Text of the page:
|Ealing Council Is Monitoring Motorists Flouting 20MPH Rules|
Community Road Watch volunteers finds cars are still ignoring speed limit
Ealing Council appears to be taking the issue of motorists exceeding the 20 mph limits on residential roads more seriously, following the results of surveys conducted by Community Road Watch volunteers who have been monitoring the number or drivers exceeding the speed limit.
The Council has installed traffic counting and speed monitoring strips on Acton Lane, Southfield Road, The Avenue, and South Parade.
The local Community Road Watch volunteers are hoping that this will lead to better signage being put up, and more effective traffic calming measures being put in place.
A Community Road Watch session held on Friday 8 December produced the following results:
Southfield Road junction with Acton Lane, out of 151 vehicles in a sixty minute survey, a total of 28 vehicles were recorded as travelling at over 25 mph, (the maximum was 34mph and the average speed was 27 mph).
At a second location, Southfield Road junction with Carlton Road, 77 vehicles were recorded and of those, 32 were travelling at over 25 mph, the average speed was 28 mph and the maximum speed was 41 mph.
A previous session in Southfield found that many drivers- almost one per minute- were not recognising the 20 mph speed limit.
Community Roadwatch (CRW) is a road safety scheme run in partnership by Transport for London, the Metropolitan Police Service, and the City of London Police, in which local residents work with the police Safer Transport Team in their borough, and use speed detection equipment to identify speeding vehicles.
The scheme is not an enforcement exercise, rather it is intended to alert and educate drivers to the existence of speed limits, and to improve road safety by encouraging motorists to reduce their speed in residential areas. The community volunteers record the details of vehicles travelling at 25mph or more, but no attempt is made to stop the vehicles, or signal drivers to slow down.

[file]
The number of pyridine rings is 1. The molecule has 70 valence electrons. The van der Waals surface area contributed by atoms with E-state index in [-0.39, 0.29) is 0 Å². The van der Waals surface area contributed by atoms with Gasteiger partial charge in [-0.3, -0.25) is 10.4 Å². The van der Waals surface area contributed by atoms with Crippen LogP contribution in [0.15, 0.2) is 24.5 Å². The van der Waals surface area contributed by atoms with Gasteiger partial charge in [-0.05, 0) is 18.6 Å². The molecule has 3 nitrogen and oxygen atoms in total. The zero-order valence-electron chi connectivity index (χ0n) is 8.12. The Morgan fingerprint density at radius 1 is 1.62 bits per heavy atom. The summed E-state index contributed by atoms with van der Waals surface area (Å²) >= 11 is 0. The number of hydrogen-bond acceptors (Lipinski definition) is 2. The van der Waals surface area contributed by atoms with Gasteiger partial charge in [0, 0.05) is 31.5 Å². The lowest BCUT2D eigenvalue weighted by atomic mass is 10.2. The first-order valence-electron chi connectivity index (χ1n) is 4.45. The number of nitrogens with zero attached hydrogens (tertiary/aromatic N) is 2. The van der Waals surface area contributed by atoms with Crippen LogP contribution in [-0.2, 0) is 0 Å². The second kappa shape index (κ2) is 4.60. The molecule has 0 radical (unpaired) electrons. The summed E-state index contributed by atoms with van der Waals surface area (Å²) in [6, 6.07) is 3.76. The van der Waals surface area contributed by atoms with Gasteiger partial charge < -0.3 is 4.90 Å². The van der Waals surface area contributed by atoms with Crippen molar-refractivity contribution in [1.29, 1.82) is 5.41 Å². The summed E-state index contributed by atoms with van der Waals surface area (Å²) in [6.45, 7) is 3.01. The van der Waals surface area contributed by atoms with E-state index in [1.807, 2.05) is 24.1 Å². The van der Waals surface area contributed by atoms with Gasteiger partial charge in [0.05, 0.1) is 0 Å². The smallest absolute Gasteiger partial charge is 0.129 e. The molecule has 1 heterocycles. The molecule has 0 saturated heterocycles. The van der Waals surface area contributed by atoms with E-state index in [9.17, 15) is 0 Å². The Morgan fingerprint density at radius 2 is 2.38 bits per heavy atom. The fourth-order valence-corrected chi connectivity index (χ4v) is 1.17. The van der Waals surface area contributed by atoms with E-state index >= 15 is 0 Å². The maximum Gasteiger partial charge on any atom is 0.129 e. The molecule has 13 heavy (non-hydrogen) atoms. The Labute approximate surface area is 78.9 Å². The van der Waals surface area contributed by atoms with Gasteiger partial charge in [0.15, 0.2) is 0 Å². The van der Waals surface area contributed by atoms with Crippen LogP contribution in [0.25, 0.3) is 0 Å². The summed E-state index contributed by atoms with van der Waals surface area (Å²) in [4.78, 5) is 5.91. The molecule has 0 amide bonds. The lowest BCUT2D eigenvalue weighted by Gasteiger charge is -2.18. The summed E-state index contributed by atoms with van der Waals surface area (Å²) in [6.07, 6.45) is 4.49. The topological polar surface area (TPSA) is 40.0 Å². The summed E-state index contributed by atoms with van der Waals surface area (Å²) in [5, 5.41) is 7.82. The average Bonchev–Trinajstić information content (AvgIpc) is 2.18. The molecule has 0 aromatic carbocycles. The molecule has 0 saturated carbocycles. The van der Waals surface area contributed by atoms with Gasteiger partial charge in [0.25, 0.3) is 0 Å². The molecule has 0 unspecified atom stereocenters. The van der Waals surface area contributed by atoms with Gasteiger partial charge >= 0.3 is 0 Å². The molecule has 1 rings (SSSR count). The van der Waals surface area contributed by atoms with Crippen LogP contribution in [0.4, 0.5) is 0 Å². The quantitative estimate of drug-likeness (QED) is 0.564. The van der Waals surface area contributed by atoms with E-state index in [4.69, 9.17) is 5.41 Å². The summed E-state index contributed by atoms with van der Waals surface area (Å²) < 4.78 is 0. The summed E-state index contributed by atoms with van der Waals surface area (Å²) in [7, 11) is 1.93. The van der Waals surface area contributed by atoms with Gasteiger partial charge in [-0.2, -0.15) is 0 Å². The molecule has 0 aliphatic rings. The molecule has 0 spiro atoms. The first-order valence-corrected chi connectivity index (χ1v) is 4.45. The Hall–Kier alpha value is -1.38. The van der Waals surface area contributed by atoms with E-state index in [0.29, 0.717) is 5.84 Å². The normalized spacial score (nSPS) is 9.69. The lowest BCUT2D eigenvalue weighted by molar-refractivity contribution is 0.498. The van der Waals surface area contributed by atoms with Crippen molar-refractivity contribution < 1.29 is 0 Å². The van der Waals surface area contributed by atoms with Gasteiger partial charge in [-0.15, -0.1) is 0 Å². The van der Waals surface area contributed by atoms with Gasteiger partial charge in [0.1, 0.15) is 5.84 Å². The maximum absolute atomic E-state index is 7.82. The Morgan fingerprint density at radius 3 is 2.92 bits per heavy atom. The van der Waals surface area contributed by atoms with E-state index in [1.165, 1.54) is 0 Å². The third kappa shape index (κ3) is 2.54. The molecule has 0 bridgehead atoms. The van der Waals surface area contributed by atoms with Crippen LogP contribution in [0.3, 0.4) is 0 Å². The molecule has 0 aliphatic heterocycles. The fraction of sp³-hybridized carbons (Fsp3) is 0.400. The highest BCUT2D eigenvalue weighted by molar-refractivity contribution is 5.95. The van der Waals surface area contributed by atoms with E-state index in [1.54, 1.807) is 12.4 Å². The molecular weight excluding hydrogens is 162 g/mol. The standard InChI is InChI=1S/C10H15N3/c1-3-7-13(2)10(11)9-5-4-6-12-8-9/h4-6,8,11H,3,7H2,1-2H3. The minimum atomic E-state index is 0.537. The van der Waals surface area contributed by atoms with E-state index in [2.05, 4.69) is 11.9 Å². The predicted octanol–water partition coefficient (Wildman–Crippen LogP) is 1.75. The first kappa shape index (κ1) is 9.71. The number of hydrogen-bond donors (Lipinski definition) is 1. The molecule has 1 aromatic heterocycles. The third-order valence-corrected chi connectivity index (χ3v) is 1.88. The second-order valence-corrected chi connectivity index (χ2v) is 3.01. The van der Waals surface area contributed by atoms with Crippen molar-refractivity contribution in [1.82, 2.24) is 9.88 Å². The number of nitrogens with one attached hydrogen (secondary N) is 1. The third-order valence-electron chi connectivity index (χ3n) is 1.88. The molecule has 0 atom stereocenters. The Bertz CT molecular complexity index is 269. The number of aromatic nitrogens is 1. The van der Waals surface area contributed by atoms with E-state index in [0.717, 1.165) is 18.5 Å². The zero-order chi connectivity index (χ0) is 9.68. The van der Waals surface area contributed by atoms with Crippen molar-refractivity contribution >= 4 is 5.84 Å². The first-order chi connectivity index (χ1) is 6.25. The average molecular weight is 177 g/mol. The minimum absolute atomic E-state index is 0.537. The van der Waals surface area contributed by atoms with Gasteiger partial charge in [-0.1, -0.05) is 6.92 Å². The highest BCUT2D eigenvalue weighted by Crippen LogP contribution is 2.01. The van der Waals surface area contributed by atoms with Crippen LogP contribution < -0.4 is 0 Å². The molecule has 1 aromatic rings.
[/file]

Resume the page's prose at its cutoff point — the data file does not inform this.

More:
The registered keeper of each speeding vehicle will receive a warning letter from the police. If caught again, a second letter will sent to the registered keeper warning that if caught a third time the vehicle will be added to police Automatic Number Plate Recognition (APNR) system.
Any vehicle caught speeding on 3 or more occasions will be considered to targeted enforcement (fines and points), but this will not be part of the CRW activity.
Drivers appear to be ignoring the speed limit across the country. Recent figures released by the Department for Transport showed that 81 per cent of cars recorded at nine sites across the country in 2016 broke the limit, with a handful - 15 per cent - travelling at more than 30mph.
Motoring groups have said the low limit zones should only be imposed where they are supported by local communities, and warned that many are not being consulted before the limit is lowered.
The 20mph zones were first introduced across residential streets in Chiswick in 2016 and were extended to take in all of Chiswick High Road from Chiswick roundabout, to the junction with Stamford Brook, and Chiswick Lane as well as Turnham Green Terrace. Bath Road was also included. Only the Great West Road (A4) and the A316 were excluded from the scheme.
Chiswick (under Hounslow Council) extended the scheme to keep pace with Ealing and Hammersmith & Fulham Councils and to ensure that there would not be a 'patchwork' of different speed limits, which the Councils said would be confusing for motorists.
Over a 5 year period Hounslow Council expect the impact of this measure to be 75 fewer casualties on the borough’s roads.
The move was part of a London-wide plan to curb urban speeds in residential areas. In June 2015, the then Mayor of London, Boris Johnson, announced his target to halve the number of people killed or injured on London's roads by 2020.
JDecember 18, 2017